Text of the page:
We Shall Be Comforted
I have been thinking about Pastor Erika’s sermon several weeks ago on the beatitude, “Blessed are those who mourn for they shall be comforted,” and her assertion that mourning what is wrong with the world—death, sin, waste, abuse, pain—is a necessary step to receiving comfort, the comfort that only Jesus brings, a comfort of ultimate hope.
We understand, to some extent, the suffering caused by the sinful choices of humanity. But suffering seems to be the very fabric of the natural world, too. The reality is that for some to live, others must die. For me to have dinner, some plants and animals gave their lives. Annie Dillard in her book Pilgrim at Tinker Creek notices the ridiculous measure of death in nature. For a few spiders to live, thousands more will die. When trees grow, they feed off the dead remains of previous plant and animal life. Female praying mantises eat their mates during the act of reproduction! When Jonah was sitting under a shady vine waiting for Nineveh to be destroyed, a worm came along (at God’s command) just doing his worm-thing, trying to get some lunch out of the vine, and the vine withered. “The Circle of Life” tries to prettify it, but lions do hunt down and eat other animals, and those animals suffer. Death is the way of life here on earth. Do we mourn that?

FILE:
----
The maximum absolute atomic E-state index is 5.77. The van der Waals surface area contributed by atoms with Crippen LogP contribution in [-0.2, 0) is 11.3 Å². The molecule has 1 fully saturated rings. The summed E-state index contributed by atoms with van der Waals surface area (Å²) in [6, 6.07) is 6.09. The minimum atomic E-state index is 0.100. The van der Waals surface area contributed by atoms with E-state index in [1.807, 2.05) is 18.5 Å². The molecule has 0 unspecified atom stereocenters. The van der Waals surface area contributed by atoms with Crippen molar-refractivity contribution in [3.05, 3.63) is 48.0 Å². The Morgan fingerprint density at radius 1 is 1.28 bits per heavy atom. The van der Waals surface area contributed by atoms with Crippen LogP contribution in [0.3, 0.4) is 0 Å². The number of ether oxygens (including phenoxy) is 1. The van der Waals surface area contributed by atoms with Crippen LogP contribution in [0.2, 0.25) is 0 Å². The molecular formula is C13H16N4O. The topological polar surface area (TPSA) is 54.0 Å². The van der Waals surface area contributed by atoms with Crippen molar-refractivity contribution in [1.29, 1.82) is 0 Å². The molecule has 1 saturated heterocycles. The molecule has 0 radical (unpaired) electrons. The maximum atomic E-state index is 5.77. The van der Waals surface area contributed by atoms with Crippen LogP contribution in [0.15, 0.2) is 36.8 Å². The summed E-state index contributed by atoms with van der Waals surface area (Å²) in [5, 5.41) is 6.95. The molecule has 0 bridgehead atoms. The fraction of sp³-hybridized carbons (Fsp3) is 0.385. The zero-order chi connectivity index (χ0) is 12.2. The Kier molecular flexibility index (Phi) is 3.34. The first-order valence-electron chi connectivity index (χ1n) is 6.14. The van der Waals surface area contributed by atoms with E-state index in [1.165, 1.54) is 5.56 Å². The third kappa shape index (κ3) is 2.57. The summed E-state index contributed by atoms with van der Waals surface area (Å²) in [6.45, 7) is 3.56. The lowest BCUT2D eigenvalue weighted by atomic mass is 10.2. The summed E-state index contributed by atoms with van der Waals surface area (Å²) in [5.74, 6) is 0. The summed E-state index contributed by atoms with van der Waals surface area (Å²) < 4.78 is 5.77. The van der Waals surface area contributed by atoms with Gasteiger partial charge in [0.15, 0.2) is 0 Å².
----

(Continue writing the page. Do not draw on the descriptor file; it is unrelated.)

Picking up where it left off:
Yes, we do. The necessity of death is what we mourn. We rightly long for something different, better, more whole, something that recognizes the goodness, the God-ness, in all of creation, not just humanity. But when Christians mourn, we shall be comforted. We will see a day when the lion lies down with the lamb, when death is no longer necessary for life, when we are not subject to aging nor surrounded by the detritus of decay. Our darkness turns to dawning, as the song goes, because God has promised us a different kind of life. That life has been planted within us, so sometimes we sense the gruesome disconnect between what is and what shall be, but someday we will see “face to face.”
For us to live, Jesus Christ had to die. But he did not remain in death; instead, he conquered it. The poet John Donne said, “And death shall be no more; death, thou shalt die!” Jesus showed us the way to that new kind of life, and now because we have tasted it, we know what’s coming. Ecclesiastes tells us that there is a time to mourn and a time to be comforted. Today we mourn, but that time to be comforted is coming; it is God’s promise to us, sealed in the resurrected Jesus. We mourn, but we shall be comforted. That is the ultimate hope in which we live.